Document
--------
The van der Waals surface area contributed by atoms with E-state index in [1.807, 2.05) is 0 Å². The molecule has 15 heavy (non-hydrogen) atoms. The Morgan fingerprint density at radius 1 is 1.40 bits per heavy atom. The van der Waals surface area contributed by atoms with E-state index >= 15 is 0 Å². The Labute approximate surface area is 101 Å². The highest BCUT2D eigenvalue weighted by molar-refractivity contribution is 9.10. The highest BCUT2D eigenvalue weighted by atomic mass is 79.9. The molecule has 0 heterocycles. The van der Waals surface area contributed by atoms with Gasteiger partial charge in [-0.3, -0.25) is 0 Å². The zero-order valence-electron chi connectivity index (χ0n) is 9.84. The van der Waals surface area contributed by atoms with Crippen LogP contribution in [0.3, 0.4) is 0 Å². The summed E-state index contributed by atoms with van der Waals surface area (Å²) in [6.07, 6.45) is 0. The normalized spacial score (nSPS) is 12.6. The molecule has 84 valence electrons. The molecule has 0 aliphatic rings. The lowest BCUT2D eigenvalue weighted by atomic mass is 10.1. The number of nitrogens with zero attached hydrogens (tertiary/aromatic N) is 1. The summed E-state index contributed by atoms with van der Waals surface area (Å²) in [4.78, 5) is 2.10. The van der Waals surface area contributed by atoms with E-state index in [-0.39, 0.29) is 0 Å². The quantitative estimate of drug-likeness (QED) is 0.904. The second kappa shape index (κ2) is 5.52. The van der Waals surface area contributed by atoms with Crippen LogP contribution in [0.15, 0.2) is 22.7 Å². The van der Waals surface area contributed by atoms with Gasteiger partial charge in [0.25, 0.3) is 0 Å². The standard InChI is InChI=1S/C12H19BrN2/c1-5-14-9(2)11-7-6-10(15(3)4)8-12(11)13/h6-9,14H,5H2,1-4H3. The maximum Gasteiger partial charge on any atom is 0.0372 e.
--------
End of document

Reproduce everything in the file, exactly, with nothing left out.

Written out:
The van der Waals surface area contributed by atoms with E-state index in [1.807, 2.05) is 0 Å². The molecule has 15 heavy (non-hydrogen) atoms. The Morgan fingerprint density at radius 1 is 1.40 bits per heavy atom. The van der Waals surface area contributed by atoms with E-state index >= 15 is 0 Å². The Labute approximate surface area is 101 Å². The highest BCUT2D eigenvalue weighted by molar-refractivity contribution is 9.10. The highest BCUT2D eigenvalue weighted by atomic mass is 79.9. The molecule has 0 heterocycles. The van der Waals surface area contributed by atoms with Gasteiger partial charge in [-0.3, -0.25) is 0 Å². The zero-order valence-electron chi connectivity index (χ0n) is 9.84. The van der Waals surface area contributed by atoms with Crippen LogP contribution in [0.3, 0.4) is 0 Å². The summed E-state index contributed by atoms with van der Waals surface area (Å²) in [6.07, 6.45) is 0. The normalized spacial score (nSPS) is 12.6. The molecule has 84 valence electrons. The molecule has 0 aliphatic rings. The lowest BCUT2D eigenvalue weighted by atomic mass is 10.1. The number of nitrogens with zero attached hydrogens (tertiary/aromatic N) is 1. The summed E-state index contributed by atoms with van der Waals surface area (Å²) in [4.78, 5) is 2.10. The van der Waals surface area contributed by atoms with E-state index in [-0.39, 0.29) is 0 Å². The quantitative estimate of drug-likeness (QED) is 0.904. The second kappa shape index (κ2) is 5.52. The van der Waals surface area contributed by atoms with Crippen LogP contribution in [0.15, 0.2) is 22.7 Å². The van der Waals surface area contributed by atoms with Gasteiger partial charge in [0.25, 0.3) is 0 Å². The standard InChI is InChI=1S/C12H19BrN2/c1-5-14-9(2)11-7-6-10(15(3)4)8-12(11)13/h6-9,14H,5H2,1-4H3. The maximum Gasteiger partial charge on any atom is 0.0372 e.